Including the humans who make machine translation algorithms.


My point is that those new algorithms need something to learn from, and the humans that used to do the job are no longer in the game. The original corpus could be reused, but then performance will be bounded by that corpus. If better algorithms are trained on the output of worse algorithms, presumably they just emulate the performance of the worse algorithm. Where do the better algorithms get their input from, if a large scale human effort no longer exists?


But why would every translator stop working or creating new works just because machines can do the job too? I don't think computer written novels will mean people stop telling stories.

Translation is an interpretation of the best phrase to use, and has a subjective element. Imagine trying to translate jokes - it depends on your sense of humor too.


Automation rarely replaces 100% of human workers. What tends to happen is that it replaces 99% of humans, does work that's almost identical to human work, and the 1% of humans left fix the machine work so it is identical to what 100% human workers would have done.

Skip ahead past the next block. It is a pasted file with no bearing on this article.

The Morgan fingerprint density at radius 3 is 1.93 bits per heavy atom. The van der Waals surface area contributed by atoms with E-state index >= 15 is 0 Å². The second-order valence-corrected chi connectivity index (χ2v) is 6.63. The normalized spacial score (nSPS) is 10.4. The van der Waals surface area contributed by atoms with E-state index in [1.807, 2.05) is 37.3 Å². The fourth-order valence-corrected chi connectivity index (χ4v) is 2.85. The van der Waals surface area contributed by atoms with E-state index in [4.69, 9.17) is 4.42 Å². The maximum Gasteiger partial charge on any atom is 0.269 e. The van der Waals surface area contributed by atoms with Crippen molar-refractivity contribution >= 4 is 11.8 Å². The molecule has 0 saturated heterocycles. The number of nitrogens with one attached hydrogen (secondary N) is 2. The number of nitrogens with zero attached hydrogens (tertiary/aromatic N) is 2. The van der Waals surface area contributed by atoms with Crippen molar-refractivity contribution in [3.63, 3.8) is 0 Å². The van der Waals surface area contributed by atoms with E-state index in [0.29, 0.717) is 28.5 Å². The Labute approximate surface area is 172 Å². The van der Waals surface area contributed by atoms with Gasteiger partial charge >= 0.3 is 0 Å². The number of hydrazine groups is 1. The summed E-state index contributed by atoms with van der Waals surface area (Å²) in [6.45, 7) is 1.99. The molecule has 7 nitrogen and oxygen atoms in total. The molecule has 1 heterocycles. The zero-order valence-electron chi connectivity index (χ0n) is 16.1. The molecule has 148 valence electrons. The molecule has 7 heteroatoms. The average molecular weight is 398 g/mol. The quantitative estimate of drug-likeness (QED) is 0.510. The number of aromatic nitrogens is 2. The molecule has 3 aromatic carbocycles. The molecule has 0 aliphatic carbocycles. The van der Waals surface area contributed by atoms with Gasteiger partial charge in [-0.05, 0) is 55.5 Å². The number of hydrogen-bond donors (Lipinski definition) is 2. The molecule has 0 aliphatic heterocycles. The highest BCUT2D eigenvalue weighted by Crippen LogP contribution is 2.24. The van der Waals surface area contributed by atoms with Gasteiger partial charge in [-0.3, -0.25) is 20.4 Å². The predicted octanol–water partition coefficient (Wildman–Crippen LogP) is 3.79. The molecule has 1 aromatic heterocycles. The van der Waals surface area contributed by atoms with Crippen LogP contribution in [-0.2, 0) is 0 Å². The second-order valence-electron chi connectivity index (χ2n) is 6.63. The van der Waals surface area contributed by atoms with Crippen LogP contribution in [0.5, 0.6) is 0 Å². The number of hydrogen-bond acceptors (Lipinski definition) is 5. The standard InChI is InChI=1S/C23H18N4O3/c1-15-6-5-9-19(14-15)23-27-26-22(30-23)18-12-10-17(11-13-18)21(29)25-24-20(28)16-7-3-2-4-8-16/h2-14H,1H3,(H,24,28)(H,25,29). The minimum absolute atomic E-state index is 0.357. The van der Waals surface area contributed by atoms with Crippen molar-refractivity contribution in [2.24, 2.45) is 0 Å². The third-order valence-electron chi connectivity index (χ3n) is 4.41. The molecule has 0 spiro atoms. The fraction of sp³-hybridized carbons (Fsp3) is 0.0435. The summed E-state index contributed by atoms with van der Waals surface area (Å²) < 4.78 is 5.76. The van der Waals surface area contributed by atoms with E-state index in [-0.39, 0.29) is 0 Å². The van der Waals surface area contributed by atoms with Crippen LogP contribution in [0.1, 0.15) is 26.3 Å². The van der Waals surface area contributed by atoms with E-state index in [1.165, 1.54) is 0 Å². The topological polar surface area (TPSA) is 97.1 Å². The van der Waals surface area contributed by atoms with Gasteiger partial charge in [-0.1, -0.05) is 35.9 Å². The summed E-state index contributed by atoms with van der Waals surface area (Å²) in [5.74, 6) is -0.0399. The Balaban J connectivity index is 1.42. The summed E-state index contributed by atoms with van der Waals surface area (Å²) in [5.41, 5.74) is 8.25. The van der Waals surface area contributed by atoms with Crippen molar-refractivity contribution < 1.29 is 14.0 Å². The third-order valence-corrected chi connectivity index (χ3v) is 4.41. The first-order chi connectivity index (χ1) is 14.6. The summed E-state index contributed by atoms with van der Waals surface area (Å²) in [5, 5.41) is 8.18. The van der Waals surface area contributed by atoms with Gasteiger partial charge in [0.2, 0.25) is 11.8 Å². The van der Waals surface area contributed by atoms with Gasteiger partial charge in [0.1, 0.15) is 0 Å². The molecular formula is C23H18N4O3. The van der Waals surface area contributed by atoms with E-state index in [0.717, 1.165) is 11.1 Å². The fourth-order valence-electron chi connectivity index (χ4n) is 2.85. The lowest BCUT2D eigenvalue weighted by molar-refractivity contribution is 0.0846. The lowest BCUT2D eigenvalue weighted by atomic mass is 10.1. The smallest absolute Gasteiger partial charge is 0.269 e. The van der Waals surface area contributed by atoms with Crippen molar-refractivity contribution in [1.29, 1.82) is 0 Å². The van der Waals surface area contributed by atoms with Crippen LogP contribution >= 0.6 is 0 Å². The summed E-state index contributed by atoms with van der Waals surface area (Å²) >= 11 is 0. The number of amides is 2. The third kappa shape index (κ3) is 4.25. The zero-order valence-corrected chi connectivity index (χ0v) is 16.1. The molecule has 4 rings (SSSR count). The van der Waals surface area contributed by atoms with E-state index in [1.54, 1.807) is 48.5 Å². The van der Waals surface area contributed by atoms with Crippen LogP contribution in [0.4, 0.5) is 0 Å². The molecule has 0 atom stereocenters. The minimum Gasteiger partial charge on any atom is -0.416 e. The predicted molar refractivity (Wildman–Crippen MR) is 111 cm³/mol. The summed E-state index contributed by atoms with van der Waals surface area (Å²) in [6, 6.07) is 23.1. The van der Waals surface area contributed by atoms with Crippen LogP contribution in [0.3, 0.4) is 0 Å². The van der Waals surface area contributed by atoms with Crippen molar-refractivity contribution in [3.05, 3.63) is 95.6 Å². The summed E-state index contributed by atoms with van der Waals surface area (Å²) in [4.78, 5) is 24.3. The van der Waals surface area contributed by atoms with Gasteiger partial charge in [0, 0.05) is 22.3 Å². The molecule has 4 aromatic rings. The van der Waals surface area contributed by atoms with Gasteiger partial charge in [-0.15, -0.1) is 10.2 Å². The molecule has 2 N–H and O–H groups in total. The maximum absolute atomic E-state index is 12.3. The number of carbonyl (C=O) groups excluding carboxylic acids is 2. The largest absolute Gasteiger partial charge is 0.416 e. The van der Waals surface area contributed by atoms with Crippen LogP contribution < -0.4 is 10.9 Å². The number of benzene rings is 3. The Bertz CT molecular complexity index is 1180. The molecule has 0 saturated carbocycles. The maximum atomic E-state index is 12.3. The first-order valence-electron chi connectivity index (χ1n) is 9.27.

It's already happening in translation. Instead of a human translator translating an entire text. They simply first feed the text through translation software. That does a pretty decent job, but still makes mistakes. However, the mistakes are obvious to the human translator. Who now just fixes the translation. Most of the work is done by the machine. And a firm with 10 human translators can get rid of 9 of them, and still be as productive as it was it was with all 10 people.